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13 Comments

  1. Oh my — this article contains so many misunderstandings about Presbyterianism that I don’t know where to start! I am a pastor in the PC(USA) church, and this was shared with me by a Lutheran considering joining our church. Fortunately, I was able to explain to him that points 1-4 are completely wrong, 5 seems to have Presbyterians confused with Methodism, and only #6 is somewhat accurate (Baptism and the Lord’s Supper aren’t “just” symbols of grace, but they are visible symbols of what God has already done/of God’s grace).

    A better source for information on Presbyterianism would be to read Christian Doctrine by Shirley Gutherie.

    • Amen to that Amy, there are so many things here that were written that were incorrect. Hoping the author corrects this.

  2. Yeah, make sure you clarify which Lutherans you are talking about because that is not completely correct for what ELCA Lutherans believe.

  3. I think that this summary is extremely simplistic, it is not a correct presentation of what Presbyterians believe, which makes me wonder if it is a correct presentation of what Lutherans believe. The title itself Lutherans vs. Presbyterians tells me that perhaps there was supposed to be a winner here. In love let us be accurate about what we post. In Christ, Rev. Hector Reynoso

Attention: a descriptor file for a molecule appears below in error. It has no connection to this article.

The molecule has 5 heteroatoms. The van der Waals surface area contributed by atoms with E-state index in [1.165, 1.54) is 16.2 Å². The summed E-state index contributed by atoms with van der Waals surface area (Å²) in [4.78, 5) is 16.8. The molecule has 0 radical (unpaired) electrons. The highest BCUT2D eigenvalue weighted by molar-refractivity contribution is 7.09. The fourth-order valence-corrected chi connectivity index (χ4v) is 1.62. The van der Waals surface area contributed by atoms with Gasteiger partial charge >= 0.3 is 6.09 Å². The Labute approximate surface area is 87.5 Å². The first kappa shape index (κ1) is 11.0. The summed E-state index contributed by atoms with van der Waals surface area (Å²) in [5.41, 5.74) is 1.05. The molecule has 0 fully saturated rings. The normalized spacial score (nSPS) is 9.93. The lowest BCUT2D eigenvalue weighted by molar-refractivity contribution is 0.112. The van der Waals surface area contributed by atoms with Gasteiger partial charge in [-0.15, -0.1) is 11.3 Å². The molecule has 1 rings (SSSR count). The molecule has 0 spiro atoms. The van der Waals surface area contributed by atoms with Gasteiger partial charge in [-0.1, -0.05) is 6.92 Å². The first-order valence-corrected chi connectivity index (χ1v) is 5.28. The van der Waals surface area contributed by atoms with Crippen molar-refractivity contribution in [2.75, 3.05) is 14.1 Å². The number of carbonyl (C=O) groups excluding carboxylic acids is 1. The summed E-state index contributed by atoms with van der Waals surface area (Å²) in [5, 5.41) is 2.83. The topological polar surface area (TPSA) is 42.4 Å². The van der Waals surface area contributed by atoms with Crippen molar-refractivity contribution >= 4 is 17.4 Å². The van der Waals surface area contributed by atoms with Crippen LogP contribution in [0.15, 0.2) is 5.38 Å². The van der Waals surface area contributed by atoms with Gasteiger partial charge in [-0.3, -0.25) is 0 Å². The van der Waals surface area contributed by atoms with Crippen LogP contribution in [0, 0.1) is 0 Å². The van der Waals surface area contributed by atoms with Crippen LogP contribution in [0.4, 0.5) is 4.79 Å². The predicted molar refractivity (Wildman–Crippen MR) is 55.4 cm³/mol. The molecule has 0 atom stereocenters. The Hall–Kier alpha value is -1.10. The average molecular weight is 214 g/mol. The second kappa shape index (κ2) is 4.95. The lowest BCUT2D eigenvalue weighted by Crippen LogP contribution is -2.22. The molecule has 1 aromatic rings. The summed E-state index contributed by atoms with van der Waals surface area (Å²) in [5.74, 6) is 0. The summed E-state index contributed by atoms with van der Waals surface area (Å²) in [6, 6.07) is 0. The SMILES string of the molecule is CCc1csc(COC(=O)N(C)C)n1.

• You right! Instead of talking the differences why dont we look at the similarity between all the denomination. Lets God take care of these. How did this happened

  4. I have spent my entire life in the Presbyterian Church (USA) and recognize little that the author has to say about us. The article seems to be based entirely on rumor and speculation, particularly on the subject of predestination. I detect a sense of contempt for the Presbyterian Church that is based on disinformation.

    If you want the real story on the Presbyterian Church (USA) I suggest you do some reading at “Presbyterian 101” at http://www.presbyterianmission.org/ministries/101/